Peel and freeze for use in smoothies.
Put the ears of corn straight in the freezer without removing the husk. Microwave the frozen corn in the husk for about five minutes on high for two ears or four minutes for one ear. The silk insulates and protects the corn while it cooks.
Go ahead and cook the whole package! Freeze left-overs for later to add to soups and casseroles. Or freeze individual size portions in a baggie, making sure to squeeze out the air. Reheat in hot water.
Use a large spoon or scoop to put even portions of mashed potatoes onto a parchment-lined cookie sheet. Freeze and transfer into a freezer bag. These will keep for at least two months. Defrost what you need overnight in the fridge.
Buy bread on sale and freeze it right away. You can toast the frozen bread when you need it. Or defrost it in the microwave overnight - that'll prevent it from drying out like bread that is left on the counter.
Even wonder why plastic milk jugs have those indents on the side? They are there to allow milk to expand when it's freezing. Once the milk has thawed give it a good shake to make sure any solids are remixed. You can also freeze buttermilk but use a container made for freezing. The gable-top cartons are not suitable.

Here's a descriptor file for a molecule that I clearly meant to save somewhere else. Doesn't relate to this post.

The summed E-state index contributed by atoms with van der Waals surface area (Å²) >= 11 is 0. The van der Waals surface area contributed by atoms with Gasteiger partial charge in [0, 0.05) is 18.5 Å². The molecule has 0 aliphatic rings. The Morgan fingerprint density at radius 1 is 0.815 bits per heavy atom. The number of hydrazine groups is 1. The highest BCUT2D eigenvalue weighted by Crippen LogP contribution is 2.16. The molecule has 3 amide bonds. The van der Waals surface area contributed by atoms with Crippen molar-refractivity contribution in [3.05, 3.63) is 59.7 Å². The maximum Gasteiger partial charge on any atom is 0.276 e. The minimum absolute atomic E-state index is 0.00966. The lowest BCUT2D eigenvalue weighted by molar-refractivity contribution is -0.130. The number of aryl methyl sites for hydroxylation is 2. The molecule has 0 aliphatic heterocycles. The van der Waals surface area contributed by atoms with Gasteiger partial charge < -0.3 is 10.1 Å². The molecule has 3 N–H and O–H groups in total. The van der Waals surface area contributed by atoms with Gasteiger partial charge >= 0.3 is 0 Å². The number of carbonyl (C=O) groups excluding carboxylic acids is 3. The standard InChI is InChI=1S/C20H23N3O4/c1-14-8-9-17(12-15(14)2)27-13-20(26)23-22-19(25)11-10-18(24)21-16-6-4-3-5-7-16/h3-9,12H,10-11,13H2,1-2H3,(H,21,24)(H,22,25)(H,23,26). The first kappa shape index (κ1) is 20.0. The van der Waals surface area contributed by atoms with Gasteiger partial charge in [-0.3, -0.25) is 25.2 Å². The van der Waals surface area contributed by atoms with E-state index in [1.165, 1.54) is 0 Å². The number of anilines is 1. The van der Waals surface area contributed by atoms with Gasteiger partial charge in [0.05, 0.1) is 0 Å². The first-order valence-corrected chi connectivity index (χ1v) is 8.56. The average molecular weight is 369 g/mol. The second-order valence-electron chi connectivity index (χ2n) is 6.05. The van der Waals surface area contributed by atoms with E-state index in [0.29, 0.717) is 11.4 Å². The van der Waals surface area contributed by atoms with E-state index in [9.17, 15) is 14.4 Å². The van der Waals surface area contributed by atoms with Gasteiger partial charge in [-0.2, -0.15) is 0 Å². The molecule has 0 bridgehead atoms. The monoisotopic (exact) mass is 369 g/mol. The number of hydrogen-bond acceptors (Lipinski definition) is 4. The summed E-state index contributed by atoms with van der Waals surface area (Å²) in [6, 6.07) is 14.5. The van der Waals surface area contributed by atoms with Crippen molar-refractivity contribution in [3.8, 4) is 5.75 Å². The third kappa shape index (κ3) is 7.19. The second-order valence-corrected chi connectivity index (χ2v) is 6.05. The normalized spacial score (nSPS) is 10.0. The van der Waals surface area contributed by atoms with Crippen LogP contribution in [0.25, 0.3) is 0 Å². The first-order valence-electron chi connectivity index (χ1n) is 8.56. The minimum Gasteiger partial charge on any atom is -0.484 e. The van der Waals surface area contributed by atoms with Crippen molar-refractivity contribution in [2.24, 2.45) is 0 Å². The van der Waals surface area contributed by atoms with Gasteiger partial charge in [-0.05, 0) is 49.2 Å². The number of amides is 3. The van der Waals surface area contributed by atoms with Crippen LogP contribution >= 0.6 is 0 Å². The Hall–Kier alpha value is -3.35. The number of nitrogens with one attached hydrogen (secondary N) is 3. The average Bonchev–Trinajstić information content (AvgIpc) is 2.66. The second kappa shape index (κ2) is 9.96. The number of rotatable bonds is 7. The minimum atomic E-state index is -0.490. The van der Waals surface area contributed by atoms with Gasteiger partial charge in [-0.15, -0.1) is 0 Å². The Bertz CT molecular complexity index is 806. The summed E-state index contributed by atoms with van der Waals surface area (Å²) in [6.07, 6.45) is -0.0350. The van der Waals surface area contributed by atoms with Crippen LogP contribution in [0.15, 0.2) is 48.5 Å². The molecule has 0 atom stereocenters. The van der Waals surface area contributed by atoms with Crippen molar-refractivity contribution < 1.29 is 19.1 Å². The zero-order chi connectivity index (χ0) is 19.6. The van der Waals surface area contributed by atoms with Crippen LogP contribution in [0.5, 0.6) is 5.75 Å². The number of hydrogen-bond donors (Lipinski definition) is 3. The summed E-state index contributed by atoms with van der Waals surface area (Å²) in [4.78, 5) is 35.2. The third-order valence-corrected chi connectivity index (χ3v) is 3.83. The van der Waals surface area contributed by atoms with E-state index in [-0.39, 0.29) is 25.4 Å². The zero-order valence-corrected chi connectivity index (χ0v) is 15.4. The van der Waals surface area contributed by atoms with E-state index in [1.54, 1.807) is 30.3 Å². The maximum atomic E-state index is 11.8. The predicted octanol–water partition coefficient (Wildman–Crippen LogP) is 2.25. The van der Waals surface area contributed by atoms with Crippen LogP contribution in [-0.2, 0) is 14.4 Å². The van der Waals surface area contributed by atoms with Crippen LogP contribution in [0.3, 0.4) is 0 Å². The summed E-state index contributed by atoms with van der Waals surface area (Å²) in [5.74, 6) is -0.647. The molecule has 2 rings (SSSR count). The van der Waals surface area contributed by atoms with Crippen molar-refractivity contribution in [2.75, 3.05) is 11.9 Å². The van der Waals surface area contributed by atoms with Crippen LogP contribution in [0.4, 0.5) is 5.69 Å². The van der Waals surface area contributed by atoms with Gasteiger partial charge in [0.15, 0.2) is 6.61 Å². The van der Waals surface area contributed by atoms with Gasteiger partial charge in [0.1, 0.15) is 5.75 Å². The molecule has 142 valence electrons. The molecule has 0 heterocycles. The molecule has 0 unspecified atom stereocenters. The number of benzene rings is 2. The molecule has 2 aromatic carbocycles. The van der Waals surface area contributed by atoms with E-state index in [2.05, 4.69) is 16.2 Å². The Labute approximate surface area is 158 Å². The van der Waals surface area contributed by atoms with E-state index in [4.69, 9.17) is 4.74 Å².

So many recipes call for only one tablespoon. Put the rest in a little sandwich bag or container. Just break some off when you need it.
Dice onions, chilies or bell peppers, then freeze flat in gallon freezer bags. As they are freezing, press 'score' lines into the bags so that you can break off as much or as little as you need.
Crack the eggs and pour contents in a freezer bag or ice cube tray. Thaw out in the fridge and use as you normally would.
Place meat in a freezer bag, pour in the marinade and freeze. When you defrost it, it will be fully-marinated and ready to cook.
No trick here, just stick the whole package in the freezer, or cut into portions before freezing.
Slice or shred cheese first and bag it in portions you know you'll be able to use up.
When freezing berries, it's best to first freeze spread out on freezer or parchment paper on a cookie sheet, and then place in bags. Individual frozen pieces let you pull out just how much you need.
Tastes great even though the texture may change when thawed.
Frozen yogurt makes for a great treat on a warm day. Let it defrost a bit so that it's really creamy.
While different types of food may require specific handling or treatments to achieve the best results from frozen storage, many techniques and available guidance or advice are general to all types of food.